Those are just a few techniques I’ve found helpful when trying to inspire myself into writing something amazing. I’m sure there are many more. Do you have something special you do in order to get yourself ready and raring to write? I want to hear about it!

Related articles:
How and Why You Need To Schedule Your Writing Time
10 Way to Make Your Writing Time More Productive
What To Do When Your Story Bogs Down

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14 comments:

  1. Wow, excellent post Hannah. I've visited & bookmarked all the boards you recommend - they're so awesome! I do a lot of people's watching. And when I'm really stuck, I usually walk away for a few days. Generally, my mojo is back by the time I'm ready to try again :) Thanks for posting!

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    1. I'm so glad you found my post helpful! I completely forgot about walking away for a while. I do that too, and, after a long break, always find myself super excited to get back to writing. =)

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  2. Hi Hannah, All excellent suggestions! I'd like to add - read a book. I've been inspired by a word or a phrase while reading a good book on more than one occasion. Good work, keep writing!

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    1. Good tip! I can't believe I missed that one. Thanks for your encouragement!

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  3. Great article! I love how these things are coming together—WritingExcuses.com, the #1 podcast in writing just did a couple of episodes on finding ideas. :) :) :)

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    1. How cool! I've actually never heard of WritingExcuses.com, but now I'll have to go check it out. Thanks for telling me about it!

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  4. Pinterest has helped me out of so many slumps. Great article!

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    1. Yeah, Pinterest rocks. =) Thanks for reading!

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  5. Hey Hannah! It's Emma. I've seen a lot of blogs or posts about finding writing inspiration and that's definitely helpful but I always have an overload of ideas. I can never focus on one idea or story at a time. I'm always jumping back and fourth. Do you have any suggestions for focusing on one idea and cracking down on writing just one story?

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    1. Hi Emma! I know exactly what you're talking about. The "plot bunnies" that you can't ever catch. ;-) Yes, I've found a few things helpful. One, before you start a story you have to have a definite end in mind so that you don't start a story and then just trail off because you don't know where it's headed. Two, CHARACTER DEVELOPMENT. I cannot stress this enough. The more developed the characters are, the more you will be attached to them, the more you will want to see their stories through. You will be far less likely to abandon them for another book. Three, Pinterest boards help keep you engaged in the story even when you hit slow spots. It’s a safeguard against quitting. =) Those three are the top tricks that help me stay with a story once it’s started.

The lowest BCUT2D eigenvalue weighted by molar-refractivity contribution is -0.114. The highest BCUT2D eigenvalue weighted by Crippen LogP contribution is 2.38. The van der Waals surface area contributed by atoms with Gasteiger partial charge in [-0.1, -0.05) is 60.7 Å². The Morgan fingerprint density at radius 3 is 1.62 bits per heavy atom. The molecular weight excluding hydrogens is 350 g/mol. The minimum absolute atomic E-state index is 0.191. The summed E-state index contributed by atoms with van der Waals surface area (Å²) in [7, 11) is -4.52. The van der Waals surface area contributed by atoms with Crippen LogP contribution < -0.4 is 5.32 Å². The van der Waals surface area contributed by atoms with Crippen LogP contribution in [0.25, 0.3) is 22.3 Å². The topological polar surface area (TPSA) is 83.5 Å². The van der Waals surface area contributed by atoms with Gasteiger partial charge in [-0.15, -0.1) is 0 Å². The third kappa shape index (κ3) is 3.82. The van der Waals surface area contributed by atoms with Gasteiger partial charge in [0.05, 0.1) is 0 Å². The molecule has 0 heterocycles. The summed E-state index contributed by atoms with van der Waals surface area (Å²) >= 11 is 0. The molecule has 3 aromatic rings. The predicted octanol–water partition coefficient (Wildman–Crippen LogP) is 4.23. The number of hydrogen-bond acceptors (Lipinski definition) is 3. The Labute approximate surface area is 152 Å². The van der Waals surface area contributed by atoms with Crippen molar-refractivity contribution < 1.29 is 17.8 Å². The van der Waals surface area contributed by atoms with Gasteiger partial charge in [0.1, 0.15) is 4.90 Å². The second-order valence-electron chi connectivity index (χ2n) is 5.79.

As to just picking which story to write in the first place, that’s a bit different. I would just pick the one you enjoy the most. If you aren’t sure which ones you like the most, create a Pinterest board for each book. Start pinning bits of inspiration for each. After a few days, look at each board. Chances are there will always be one that sticks out to you/makes you excited. Choose that one. =)
      I have many more pointers for this, but they won’t fit here. I’ve actually been considering writing a blog post about how to stick with a story, so now I definitely will. It’ll be ready in about 2 weeks, so stay posted. =D Also, if I didn’t touch on something you wanted answers to, let me know and I’ll be sure to talk about it in my post!

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  6. Thank you for this very helpful and very informative post, Hannah! And I love your writing style. It's so easy to read and it really feels like a friend is speaking to me :)

    I apply a few of the strategies you mention, particularly listening to music, watching movies and being in the great outdoors. I also find myself watching people's body language and/or listening in on their conversations, but that usually happens without me trying for it. It seems to be part of my writer's mindset.

    Anyway, there is one more thing that helps me when I'm out of ideas, and that's household activities such as gardening or cleaning, or any type of physical work. I find that physical work, particularly of the kind that can be performed outside, leaves my mind free to wander off into directions that I would have never discovered if I'd just sat staring at my computer screen.

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    1. Hi Liv! So glad you enjoy my posts. Made my day to hear that. =)
      Great point about getting outside for inspiration! I forgot how much physical work can spark the imagination. I often get my best ideas when I'm out surfing or gardening. Computers are great, but they can get really old. =) Thanks for the comment!

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    2. Most welcome, Hannah!
      Yes, it's good to get away from computers every once in a while, as helpful as they are.